How do you cope with Christmas when you’re worn out from radiotherapy? Or still enduring nausea caused by chemo? What if your hands and feet are continuing to experience neuropathy (chemo induced nerve damage, which produces numbness and pain) and yet you are expected to go shopping or wrap presents, because your family and friends think you are back to “normal”, whatever that is.
We asked our Cancer Coach participants to share their survival tips for the festive season. From focusing on spending time with family and friends to treating yourself to a facial, their advice comes from first-hand experience on how to make the most of this special time of year without being overwhelmed.
“The important thing is spending time with friends and family.” – Catherine
“My main tip would be not to put pressure on yourself. Don’t worry if you don’t feel up to cooking because of treatment or can’t afford to buy presents because cancer has affected your income. People will understand. The important thing is spending time with friends and family. And don’t worry about what date you do this. Whether it is on Christmas day itself or a few days – or even weeks- earlier or later doesn’t matter. If the timing of your next round of chemo means you’ll be feeling horrid on the 25th, just have Christmas lunch on a day when you’ll be feeling up to eating something (and getting out of your pyjamas) I had my mastectomy on Christmas Eve two years ago so we had our Christmas meal and raised a glass of fizz a few days before. I didn’t want my family to miss out on Christmas because of my op and it was nice to do something normal together and forget about the cancer thing for a few hours.” Catherine, Cancer Coach participant.
“If you’re feeling low, play upbeat music and dance.” – Karen
“Living with just my husband and our cat, my Christmas tends to be quiet. I will be going out on Christmas Eve for a party and my advice would be, if you are going out, don’t over think things, other people are too busy getting excited themselves, so they probably won’t notice anyone else. Decide what you’re going to wear in advance and even maybe try the clothes on the day before to ensure you feel comfortable. You may have been lounging in casuals and slippers for a while, so ensure you’re going to have comfortable footwear too. If you’re currently going through chemo, or are post chemo and still haven’t got your hair as you would like, ask your hairdresser what headwear would suit you. Have a facial and get your nails done to give yourself a confidence boost. If you don’t feel like shopping for presents, either speak to your family about not buying this year or send cards with small gifts like gift vouchers instead. If you find yourself feeling low, play some upbeat music and dance.” Karen, Cancer Coach participant.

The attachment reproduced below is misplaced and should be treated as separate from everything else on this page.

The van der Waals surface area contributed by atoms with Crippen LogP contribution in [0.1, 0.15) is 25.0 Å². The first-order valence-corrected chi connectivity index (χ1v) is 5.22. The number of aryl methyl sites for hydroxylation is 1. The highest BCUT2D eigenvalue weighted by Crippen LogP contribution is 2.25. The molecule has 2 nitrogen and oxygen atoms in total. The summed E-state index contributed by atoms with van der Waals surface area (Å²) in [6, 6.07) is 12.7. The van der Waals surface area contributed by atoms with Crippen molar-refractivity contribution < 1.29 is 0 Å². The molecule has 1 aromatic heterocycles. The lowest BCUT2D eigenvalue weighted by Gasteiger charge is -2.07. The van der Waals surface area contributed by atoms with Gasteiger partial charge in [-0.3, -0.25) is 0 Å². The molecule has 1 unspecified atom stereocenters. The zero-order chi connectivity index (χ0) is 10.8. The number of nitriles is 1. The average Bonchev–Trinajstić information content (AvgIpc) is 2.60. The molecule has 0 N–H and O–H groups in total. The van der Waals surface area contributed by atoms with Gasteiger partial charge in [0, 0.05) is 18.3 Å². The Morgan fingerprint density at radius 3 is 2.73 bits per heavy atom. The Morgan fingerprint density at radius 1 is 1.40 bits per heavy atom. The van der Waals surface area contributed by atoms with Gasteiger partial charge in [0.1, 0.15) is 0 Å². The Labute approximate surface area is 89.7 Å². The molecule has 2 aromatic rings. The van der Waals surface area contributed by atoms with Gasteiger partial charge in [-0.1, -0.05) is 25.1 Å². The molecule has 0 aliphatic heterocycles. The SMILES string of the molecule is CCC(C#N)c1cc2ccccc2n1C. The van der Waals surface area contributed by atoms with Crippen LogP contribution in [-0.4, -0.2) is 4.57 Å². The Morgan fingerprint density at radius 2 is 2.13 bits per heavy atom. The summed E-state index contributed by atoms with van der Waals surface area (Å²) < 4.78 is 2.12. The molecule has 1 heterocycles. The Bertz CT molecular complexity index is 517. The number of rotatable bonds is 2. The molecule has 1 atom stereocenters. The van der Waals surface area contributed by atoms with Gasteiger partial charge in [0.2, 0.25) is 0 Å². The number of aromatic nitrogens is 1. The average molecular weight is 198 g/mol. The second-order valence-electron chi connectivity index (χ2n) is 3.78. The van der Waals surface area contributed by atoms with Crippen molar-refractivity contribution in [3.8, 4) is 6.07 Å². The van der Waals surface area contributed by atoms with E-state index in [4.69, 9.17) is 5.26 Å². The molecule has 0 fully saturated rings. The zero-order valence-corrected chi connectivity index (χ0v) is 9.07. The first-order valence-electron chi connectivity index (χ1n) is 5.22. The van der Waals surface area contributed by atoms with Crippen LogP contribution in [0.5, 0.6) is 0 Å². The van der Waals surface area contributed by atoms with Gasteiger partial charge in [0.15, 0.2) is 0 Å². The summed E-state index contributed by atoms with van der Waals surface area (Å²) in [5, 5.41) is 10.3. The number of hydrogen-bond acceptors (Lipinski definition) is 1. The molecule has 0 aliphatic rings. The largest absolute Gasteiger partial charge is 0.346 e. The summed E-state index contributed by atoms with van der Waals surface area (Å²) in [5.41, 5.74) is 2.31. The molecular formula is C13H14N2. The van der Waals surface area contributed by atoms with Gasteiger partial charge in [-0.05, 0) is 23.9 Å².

“Give yourself space to rest, to think, to recover.” – Elma
“I was treated for endiometrial cancer during lockdown, finishing my radiotherapy on Christmas Eve. I recommend that you acknowledge the emotional roller coaster you and your family have been through. Give yourself space to rest, to think, to recover and to accept ALL offers of help.” Elma, Cancer Coach participant.
“Just treat Christmas as another day in your cancer journey.” – Diane
“Last year we couldn’t celebrate Christmas. I had just come out of hospital Christmas eve after my first cancer operation and my husband was going through his chemotherapy after his cancer operation. Try not to think of it as surviving Christmas. Just treat it as another day in your cancer journey and hope that there are friends or family who can drop off a Christmas dinner – we were lucky enough to have that support. Joining Cancer Coach was an amazing turn around for me. I regained my confidence and found the new me.” Diane, Cancer Coach participant
About Cancer Coach
The Cancer Coach programme is available to anyone previously diagnosed with a stage 3 or below cancer and who has now completed their physical cancer treatment and is experiencing low mood, anxiety, worry, and who doesn’t know how to move forward in their recovery. The course takes participants through a series of weekly facilitated group sessions, run for a six-week period over the telephone or online video. Participants benefit from the peer support of the sessions, as well as learning tools and techniques for improving emotional wellbeing, which can help them on their recovery journey. The course is free, completely confidential and accessible from the comfort and privacy of home. If you’ve completed cancer treatment and are wondering how to cope, then please apply to join the course. Simply complete the application form online. If you have any questions, please email firstname.lastname@example.org or call: 020 3983 7616.